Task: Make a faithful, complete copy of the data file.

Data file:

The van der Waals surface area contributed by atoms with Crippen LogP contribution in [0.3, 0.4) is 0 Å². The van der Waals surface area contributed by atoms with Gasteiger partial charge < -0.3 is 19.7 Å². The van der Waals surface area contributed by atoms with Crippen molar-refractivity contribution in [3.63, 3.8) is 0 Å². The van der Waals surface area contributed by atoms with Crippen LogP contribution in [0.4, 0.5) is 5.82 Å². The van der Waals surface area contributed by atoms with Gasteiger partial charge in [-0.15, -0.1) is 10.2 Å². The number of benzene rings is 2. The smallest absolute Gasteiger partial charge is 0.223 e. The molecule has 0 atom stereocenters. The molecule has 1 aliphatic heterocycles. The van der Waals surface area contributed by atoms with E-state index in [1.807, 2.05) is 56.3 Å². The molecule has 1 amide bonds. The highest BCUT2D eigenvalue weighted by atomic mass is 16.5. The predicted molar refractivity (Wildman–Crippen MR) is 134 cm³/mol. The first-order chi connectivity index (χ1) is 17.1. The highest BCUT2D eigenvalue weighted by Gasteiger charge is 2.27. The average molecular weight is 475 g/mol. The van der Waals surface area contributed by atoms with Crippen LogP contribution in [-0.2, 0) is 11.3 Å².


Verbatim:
The van der Waals surface area contributed by atoms with Crippen LogP contribution in [0.3, 0.4) is 0 Å². The van der Waals surface area contributed by atoms with Gasteiger partial charge < -0.3 is 19.7 Å². The van der Waals surface area contributed by atoms with Crippen molar-refractivity contribution in [3.63, 3.8) is 0 Å². The van der Waals surface area contributed by atoms with Crippen LogP contribution in [0.4, 0.5) is 5.82 Å². The van der Waals surface area contributed by atoms with Gasteiger partial charge in [-0.15, -0.1) is 10.2 Å². The number of benzene rings is 2. The smallest absolute Gasteiger partial charge is 0.223 e. The molecule has 0 atom stereocenters. The molecule has 1 aliphatic heterocycles. The van der Waals surface area contributed by atoms with E-state index in [1.807, 2.05) is 56.3 Å². The molecule has 1 amide bonds. The highest BCUT2D eigenvalue weighted by atomic mass is 16.5. The predicted molar refractivity (Wildman–Crippen MR) is 134 cm³/mol. The first-order chi connectivity index (χ1) is 17.1. The highest BCUT2D eigenvalue weighted by Gasteiger charge is 2.27. The average molecular weight is 475 g/mol. The van der Waals surface area contributed by atoms with Crippen LogP contribution in [-0.2, 0) is 11.3 Å².